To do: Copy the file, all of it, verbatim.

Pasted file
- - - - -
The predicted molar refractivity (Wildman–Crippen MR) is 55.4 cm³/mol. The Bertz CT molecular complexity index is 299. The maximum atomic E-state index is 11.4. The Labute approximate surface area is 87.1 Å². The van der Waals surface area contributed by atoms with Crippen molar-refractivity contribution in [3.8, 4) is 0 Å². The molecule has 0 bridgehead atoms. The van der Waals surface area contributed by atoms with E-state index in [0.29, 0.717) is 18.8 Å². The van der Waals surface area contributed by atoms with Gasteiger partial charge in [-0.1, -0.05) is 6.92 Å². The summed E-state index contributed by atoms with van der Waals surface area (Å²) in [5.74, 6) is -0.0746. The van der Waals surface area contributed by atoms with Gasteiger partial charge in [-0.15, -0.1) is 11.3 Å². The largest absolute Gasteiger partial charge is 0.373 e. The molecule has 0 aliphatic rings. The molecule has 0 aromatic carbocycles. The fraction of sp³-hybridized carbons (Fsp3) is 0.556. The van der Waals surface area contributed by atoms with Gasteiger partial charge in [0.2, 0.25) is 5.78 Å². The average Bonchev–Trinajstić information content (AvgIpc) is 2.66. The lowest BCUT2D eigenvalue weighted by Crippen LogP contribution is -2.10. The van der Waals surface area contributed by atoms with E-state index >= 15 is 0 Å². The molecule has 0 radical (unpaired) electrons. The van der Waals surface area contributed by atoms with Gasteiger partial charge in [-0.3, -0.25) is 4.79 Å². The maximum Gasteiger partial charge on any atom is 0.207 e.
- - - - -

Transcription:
The predicted molar refractivity (Wildman–Crippen MR) is 55.4 cm³/mol. The Bertz CT molecular complexity index is 299. The maximum atomic E-state index is 11.4. The Labute approximate surface area is 87.1 Å². The van der Waals surface area contributed by atoms with Crippen molar-refractivity contribution in [3.8, 4) is 0 Å². The molecule has 0 bridgehead atoms. The van der Waals surface area contributed by atoms with E-state index in [0.29, 0.717) is 18.8 Å². The van der Waals surface area contributed by atoms with Gasteiger partial charge in [-0.1, -0.05) is 6.92 Å². The summed E-state index contributed by atoms with van der Waals surface area (Å²) in [5.74, 6) is -0.0746. The van der Waals surface area contributed by atoms with Gasteiger partial charge in [-0.15, -0.1) is 11.3 Å². The largest absolute Gasteiger partial charge is 0.373 e. The molecule has 0 aliphatic rings. The molecule has 0 aromatic carbocycles. The fraction of sp³-hybridized carbons (Fsp3) is 0.556. The van der Waals surface area contributed by atoms with Gasteiger partial charge in [0.2, 0.25) is 5.78 Å². The average Bonchev–Trinajstić information content (AvgIpc) is 2.66. The lowest BCUT2D eigenvalue weighted by Crippen LogP contribution is -2.10. The van der Waals surface area contributed by atoms with E-state index >= 15 is 0 Å². The molecule has 0 radical (unpaired) electrons. The van der Waals surface area contributed by atoms with Gasteiger partial charge in [-0.3, -0.25) is 4.79 Å². The maximum Gasteiger partial charge on any atom is 0.207 e.